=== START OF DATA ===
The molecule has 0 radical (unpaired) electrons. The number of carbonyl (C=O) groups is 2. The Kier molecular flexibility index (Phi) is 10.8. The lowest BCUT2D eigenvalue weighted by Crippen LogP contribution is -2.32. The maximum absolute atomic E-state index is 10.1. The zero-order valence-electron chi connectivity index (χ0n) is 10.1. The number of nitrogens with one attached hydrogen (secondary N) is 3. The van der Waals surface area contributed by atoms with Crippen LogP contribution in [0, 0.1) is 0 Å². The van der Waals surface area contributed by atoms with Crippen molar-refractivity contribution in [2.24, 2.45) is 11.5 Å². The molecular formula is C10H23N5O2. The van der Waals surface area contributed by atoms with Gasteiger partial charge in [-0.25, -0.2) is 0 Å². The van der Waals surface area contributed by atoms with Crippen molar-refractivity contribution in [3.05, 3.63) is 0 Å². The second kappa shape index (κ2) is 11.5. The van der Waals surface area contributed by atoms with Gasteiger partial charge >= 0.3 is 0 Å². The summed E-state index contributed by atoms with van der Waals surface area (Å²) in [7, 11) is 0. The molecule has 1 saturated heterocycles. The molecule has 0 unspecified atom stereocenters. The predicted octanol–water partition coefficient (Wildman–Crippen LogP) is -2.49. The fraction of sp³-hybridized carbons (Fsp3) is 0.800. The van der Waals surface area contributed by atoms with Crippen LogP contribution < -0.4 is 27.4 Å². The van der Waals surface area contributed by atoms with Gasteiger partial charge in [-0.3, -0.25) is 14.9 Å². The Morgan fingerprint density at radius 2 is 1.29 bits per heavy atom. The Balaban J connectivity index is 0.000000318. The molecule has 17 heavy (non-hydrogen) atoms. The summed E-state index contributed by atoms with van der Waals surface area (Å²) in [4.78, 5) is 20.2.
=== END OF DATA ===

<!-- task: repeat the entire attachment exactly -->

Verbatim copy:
The molecule has 0 radical (unpaired) electrons. The number of carbonyl (C=O) groups is 2. The Kier molecular flexibility index (Phi) is 10.8. The lowest BCUT2D eigenvalue weighted by Crippen LogP contribution is -2.32. The maximum absolute atomic E-state index is 10.1. The zero-order valence-electron chi connectivity index (χ0n) is 10.1. The number of nitrogens with one attached hydrogen (secondary N) is 3. The van der Waals surface area contributed by atoms with Crippen LogP contribution in [0, 0.1) is 0 Å². The van der Waals surface area contributed by atoms with Crippen molar-refractivity contribution in [2.24, 2.45) is 11.5 Å². The molecular formula is C10H23N5O2. The van der Waals surface area contributed by atoms with Gasteiger partial charge in [-0.25, -0.2) is 0 Å². The van der Waals surface area contributed by atoms with Crippen molar-refractivity contribution in [3.05, 3.63) is 0 Å². The second kappa shape index (κ2) is 11.5. The van der Waals surface area contributed by atoms with Gasteiger partial charge >= 0.3 is 0 Å². The summed E-state index contributed by atoms with van der Waals surface area (Å²) in [7, 11) is 0. The molecule has 1 saturated heterocycles. The molecule has 0 unspecified atom stereocenters. The predicted octanol–water partition coefficient (Wildman–Crippen LogP) is -2.49. The fraction of sp³-hybridized carbons (Fsp3) is 0.800. The van der Waals surface area contributed by atoms with Crippen LogP contribution < -0.4 is 27.4 Å². The van der Waals surface area contributed by atoms with Gasteiger partial charge in [-0.3, -0.25) is 14.9 Å². The Morgan fingerprint density at radius 2 is 1.29 bits per heavy atom. The Balaban J connectivity index is 0.000000318. The molecule has 17 heavy (non-hydrogen) atoms. The summed E-state index contributed by atoms with van der Waals surface area (Å²) in [4.78, 5) is 20.2.